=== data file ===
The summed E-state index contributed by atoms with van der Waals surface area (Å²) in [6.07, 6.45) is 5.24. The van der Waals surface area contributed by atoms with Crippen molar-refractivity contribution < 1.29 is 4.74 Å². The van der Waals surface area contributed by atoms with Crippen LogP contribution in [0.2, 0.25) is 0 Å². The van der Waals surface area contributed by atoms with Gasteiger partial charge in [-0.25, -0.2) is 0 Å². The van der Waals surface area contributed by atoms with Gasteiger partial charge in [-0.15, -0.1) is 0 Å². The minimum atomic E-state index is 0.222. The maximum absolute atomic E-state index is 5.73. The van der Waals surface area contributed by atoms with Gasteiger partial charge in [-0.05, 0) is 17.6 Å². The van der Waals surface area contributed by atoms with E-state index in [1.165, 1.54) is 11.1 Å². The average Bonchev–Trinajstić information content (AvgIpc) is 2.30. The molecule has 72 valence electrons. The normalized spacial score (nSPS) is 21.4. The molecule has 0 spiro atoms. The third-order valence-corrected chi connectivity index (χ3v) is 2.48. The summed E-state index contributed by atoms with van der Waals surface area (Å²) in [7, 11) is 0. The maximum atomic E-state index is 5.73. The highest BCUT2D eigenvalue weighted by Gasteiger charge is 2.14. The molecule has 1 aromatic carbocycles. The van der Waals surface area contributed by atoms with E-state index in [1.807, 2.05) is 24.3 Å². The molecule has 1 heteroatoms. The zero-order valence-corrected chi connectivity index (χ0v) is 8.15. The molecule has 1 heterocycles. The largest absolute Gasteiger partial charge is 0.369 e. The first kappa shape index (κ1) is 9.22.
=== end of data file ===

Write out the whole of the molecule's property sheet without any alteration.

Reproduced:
The summed E-state index contributed by atoms with van der Waals surface area (Å²) in [6.07, 6.45) is 5.24. The van der Waals surface area contributed by atoms with Crippen molar-refractivity contribution < 1.29 is 4.74 Å². The van der Waals surface area contributed by atoms with Crippen LogP contribution in [0.2, 0.25) is 0 Å². The van der Waals surface area contributed by atoms with Gasteiger partial charge in [-0.25, -0.2) is 0 Å². The van der Waals surface area contributed by atoms with Gasteiger partial charge in [-0.15, -0.1) is 0 Å². The minimum atomic E-state index is 0.222. The maximum absolute atomic E-state index is 5.73. The van der Waals surface area contributed by atoms with Gasteiger partial charge in [-0.05, 0) is 17.6 Å². The van der Waals surface area contributed by atoms with E-state index in [1.165, 1.54) is 11.1 Å². The average Bonchev–Trinajstić information content (AvgIpc) is 2.30. The molecule has 72 valence electrons. The normalized spacial score (nSPS) is 21.4. The molecule has 0 spiro atoms. The third-order valence-corrected chi connectivity index (χ3v) is 2.48. The summed E-state index contributed by atoms with van der Waals surface area (Å²) in [7, 11) is 0. The maximum atomic E-state index is 5.73. The highest BCUT2D eigenvalue weighted by Gasteiger charge is 2.14. The molecule has 1 aromatic carbocycles. The van der Waals surface area contributed by atoms with E-state index in [1.807, 2.05) is 24.3 Å². The molecule has 1 heteroatoms. The zero-order valence-corrected chi connectivity index (χ0v) is 8.15. The molecule has 1 heterocycles. The largest absolute Gasteiger partial charge is 0.369 e. The first kappa shape index (κ1) is 9.22.